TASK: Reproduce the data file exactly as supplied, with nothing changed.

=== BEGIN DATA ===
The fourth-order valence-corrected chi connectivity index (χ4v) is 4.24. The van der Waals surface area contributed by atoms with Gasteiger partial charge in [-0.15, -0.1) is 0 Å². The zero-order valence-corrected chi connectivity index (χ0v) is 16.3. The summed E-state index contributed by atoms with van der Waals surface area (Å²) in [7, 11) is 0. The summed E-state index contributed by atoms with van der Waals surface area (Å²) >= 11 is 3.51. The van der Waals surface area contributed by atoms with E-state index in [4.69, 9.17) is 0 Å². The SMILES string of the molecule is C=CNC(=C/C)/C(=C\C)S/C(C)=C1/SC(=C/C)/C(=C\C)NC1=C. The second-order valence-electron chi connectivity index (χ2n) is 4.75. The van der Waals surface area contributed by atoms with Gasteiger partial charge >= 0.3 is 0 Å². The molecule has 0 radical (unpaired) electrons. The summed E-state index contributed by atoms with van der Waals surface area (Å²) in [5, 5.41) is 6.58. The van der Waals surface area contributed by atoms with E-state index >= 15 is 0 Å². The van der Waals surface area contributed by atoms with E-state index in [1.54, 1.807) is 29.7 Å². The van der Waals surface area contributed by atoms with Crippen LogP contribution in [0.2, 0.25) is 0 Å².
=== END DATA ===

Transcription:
The fourth-order valence-corrected chi connectivity index (χ4v) is 4.24. The van der Waals surface area contributed by atoms with Gasteiger partial charge in [-0.15, -0.1) is 0 Å². The zero-order valence-corrected chi connectivity index (χ0v) is 16.3. The summed E-state index contributed by atoms with van der Waals surface area (Å²) in [7, 11) is 0. The summed E-state index contributed by atoms with van der Waals surface area (Å²) >= 11 is 3.51. The van der Waals surface area contributed by atoms with E-state index in [4.69, 9.17) is 0 Å². The SMILES string of the molecule is C=CNC(=C/C)/C(=C\C)S/C(C)=C1/SC(=C/C)/C(=C\C)NC1=C. The second-order valence-electron chi connectivity index (χ2n) is 4.75. The van der Waals surface area contributed by atoms with Gasteiger partial charge >= 0.3 is 0 Å². The molecule has 0 radical (unpaired) electrons. The summed E-state index contributed by atoms with van der Waals surface area (Å²) in [5, 5.41) is 6.58. The van der Waals surface area contributed by atoms with E-state index >= 15 is 0 Å². The van der Waals surface area contributed by atoms with E-state index in [1.54, 1.807) is 29.7 Å². The van der Waals surface area contributed by atoms with Crippen LogP contribution in [0.2, 0.25) is 0 Å².